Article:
When Alexandra Kirtley talks about tables, there’s something infectious about her passion—which is exactly how she likes it. “I’m trying really hard to elevate [decorative arts] in people’s eyes,” says Kirtley, the Montgomery-Garvan Curator of American Decorative Arts at Philadelphia Museum of Art. “Looking at a piece of furniture as a piece of sculpture is really important.”
Kirtley’s childhood trips to museums, antique stores and galleries fostered her interest in art history. She earned a master’s in early American culture from the University of Delaware and landed her current curatorial role. Kirtley noticed right away that the collection lacked a catalog.
“[Writing one] was something I wanted to do my entire career,” she explains.
She spent nearly two decades getting to know the museum’s extensive collection (1,000-plus decorative art pieces) before embarking on a massive cataloguing project. After six years of research, conservation and raising grant funding, Kirtley finally held in her hands a gorgeous, coffee table-friendly copy of American Furniture 1650–1840: Highlights from the Philadelphia Museum of Art.
Thanks to the internet, she was free to focus on the collection’s high points. (Information about each piece lives in an online database.) The final catalog remains a breathtaking achievement, a 4-pound doorstopper featuring photos and descriptions of the museum’s 297 most compelling decorative art objects.
Choosing which clocks, chests and chairs would star in the book proved tough, Kirtley recalls. “So, you’re looking at a piece of furniture that’s sort of average, and then you start researching it,” she explains. “You start [seeing] how extraordinary or different it really is. Or maybe you find the exact design source for it. All of a sudden, B-plus furniture becomes an A-plus.”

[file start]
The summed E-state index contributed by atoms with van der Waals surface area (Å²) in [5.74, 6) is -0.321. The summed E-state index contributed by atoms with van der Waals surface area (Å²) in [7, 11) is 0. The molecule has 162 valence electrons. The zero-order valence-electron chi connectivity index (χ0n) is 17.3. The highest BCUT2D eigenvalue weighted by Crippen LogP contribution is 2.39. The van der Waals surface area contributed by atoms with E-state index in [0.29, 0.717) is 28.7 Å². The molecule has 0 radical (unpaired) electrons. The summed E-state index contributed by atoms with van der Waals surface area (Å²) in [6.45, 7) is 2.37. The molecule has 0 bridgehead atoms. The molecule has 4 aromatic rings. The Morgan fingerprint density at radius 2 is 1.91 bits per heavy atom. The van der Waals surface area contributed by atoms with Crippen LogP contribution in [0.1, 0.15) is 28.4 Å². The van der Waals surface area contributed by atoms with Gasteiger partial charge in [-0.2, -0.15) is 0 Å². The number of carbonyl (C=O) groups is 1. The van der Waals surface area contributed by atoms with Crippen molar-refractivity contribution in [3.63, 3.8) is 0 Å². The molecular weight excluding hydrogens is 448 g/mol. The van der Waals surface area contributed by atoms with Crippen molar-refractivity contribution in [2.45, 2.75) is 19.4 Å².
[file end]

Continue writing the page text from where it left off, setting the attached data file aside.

Once she’d selected the final entries, Kirtley set about organizing the book. Departing from the typical practice of arranging by form, she instead sorted pieces by geographical area and artisan, drawing connections between sets commissioned by one family or crafted by a single maker.
Kirtley found that gaps in an object’s history could typically be filled by paying attention to decorative art’s hidden players: women and people of color. Daughters often inherited furniture from their parents, making them key figures in ownership chains. In other cases, women commissioned pieces from artisans. And while white craftsmen get the glory, “the role of Black people, whether they were either enslaved or free, is often invisible,” Kirtley says. “It’s the same thing for women. You often find women as upholsterers or paint decorators, a variety of different supporting roles in the making of furniture.”
Kirtley considers herself to be a steward, preserving American legacies and celebrating the beauty of the museum’s collection.
“I care for that collection,” she says. “You throw your whole self into it.”